Asking the Hard Questions

Leadership has become tantamount to positions, power, and personality.  If a person has the right position, they are deemed a leader, even if that person is devoid of substantive character.  The greater the position oftentimes equates to more power which in turn grants a person a leadership platform.  The person might verbally abuse people but if they have enough power, they are a “leader.”  Or, there is the leadership myth which states that people who display the right physical features (typically height and good looks) or charismatic personality they are anointed as leaders, regardless of the wisdom of decision-making or lifestyle integrity.  In each case, leadership is becoming increasingly defined by externals.

Biblically, leadership is characterized by the quality of one’s soul and character.  It is recorded of Christ, “And Jesus grew in wisdom and stature, and in favor with God and man” (Luke 2:52).  While stature can refer to height, in this case, it equates to “reputation.”  In other words, it does not describe his physical features; it spotlights his internal qualities.  In today’s culture where people are attracted to the persona and status, it behooves us to affirm leaders who display leadership beauty.  In reflecting on this issue, a few personal questions attempt to move us in this direction and get beneath the surface.  Questions that personally challenge me.

  • Is my character truly consistent inside to out?  We all esteem to be consistently authentic yet typically it is a hope more than a reality.  Granted, we are broken people thus true consistency is impossible.  Yet, for the most part, we excuse character flaws without intentionally addressing them.  Consistency becomes a mission statement not life mission.
  • Am I prone more towards excuses or ownership? When I miss a deadline or receive less than positive feedback, do I make an excuse?  Or, do I take ownership over it?  Is it always someone else’s fault or the result of some circumstance?  Or, do I honestly stand up and say “I dropped the ball.  I take responsibility for it.”  It is easy to misdirect; it is hard to own up.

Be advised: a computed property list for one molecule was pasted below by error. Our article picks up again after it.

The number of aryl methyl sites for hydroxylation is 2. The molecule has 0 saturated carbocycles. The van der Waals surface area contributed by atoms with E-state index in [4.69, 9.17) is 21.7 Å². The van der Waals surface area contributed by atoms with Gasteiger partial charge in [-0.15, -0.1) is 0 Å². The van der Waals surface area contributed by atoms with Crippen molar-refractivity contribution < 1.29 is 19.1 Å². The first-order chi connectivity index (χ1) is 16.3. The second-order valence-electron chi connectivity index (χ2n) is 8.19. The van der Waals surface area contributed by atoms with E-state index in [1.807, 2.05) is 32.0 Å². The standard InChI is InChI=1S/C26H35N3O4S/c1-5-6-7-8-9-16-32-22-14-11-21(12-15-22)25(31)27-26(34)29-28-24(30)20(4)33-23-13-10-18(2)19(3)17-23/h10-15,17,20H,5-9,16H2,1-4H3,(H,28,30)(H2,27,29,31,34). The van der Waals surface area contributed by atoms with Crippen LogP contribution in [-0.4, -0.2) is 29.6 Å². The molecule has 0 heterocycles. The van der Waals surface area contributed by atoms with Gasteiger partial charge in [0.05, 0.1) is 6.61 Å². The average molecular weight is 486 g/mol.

• Do I elevate the character of those around me? One of the true tests of character is how we respond in a group that is complaining?  It is easy to jump on the bandwagon because we are in our heart of hearts people-pleasers, or stay silent in the corner because we fear isolation.  True leaders challenge the mob pessimism and elevates others towards things that are “honorable…just…pure…lovely” (Philippians 4:8).
  • Am I thankful? Thankfulness reflects a recognition of one’s blessings.  Complaining exposes a heart of entitlement.  I am always convicted when I reflect on the reason for my complaint.  What must my Heavenly Father think in response to my minimizing if not dismissal of the rich blessings He has given to me?
  • Am I quick to listen or speak? Clearly, this is a biblical mandate.  Yet, the pressure of leadership is to have the quick response, the discerning statement, or perfect resolution.  But, are these truly possible without first listening in humility, openness, and a posture of learning?  Some of the wisest leaders I have encountered were ones who waited in silence, oftentimes speaking last.  In the end they commanded the room because of their wisdom not outspokenness.
  • Is there a respect for other leaders?  How we speak of and approach other leaders says a lot about who we are as leaders.  Is there a natural response of respect based on that person’s leadership position or are we quick to tear down?  Do we delight in highlighting another leader’s strengths (even if we don’t see eye to eye) or do we have a knack for finding flaws?

Leadership involves soul and character development.  It is a matter of stewardship.  It is using the position, power, and platform granted by God to incarnate and nurture kingdom beauty in this world.  To do so requires us to be formed by Him as a prelude to be used by Him.  It is not easy but it is rewarding when we strive towards Christ-centered leadership.  And, when we do, I believe we shine as light in a dark world that desperately craves true leadership.



2 thoughts on “Asking the Hard Questions

  1. Kevin, this is truly amazing. With your permission, I’d love to share it with my leadership development group. We miss you dearly Pastor.

    Tim McNeil


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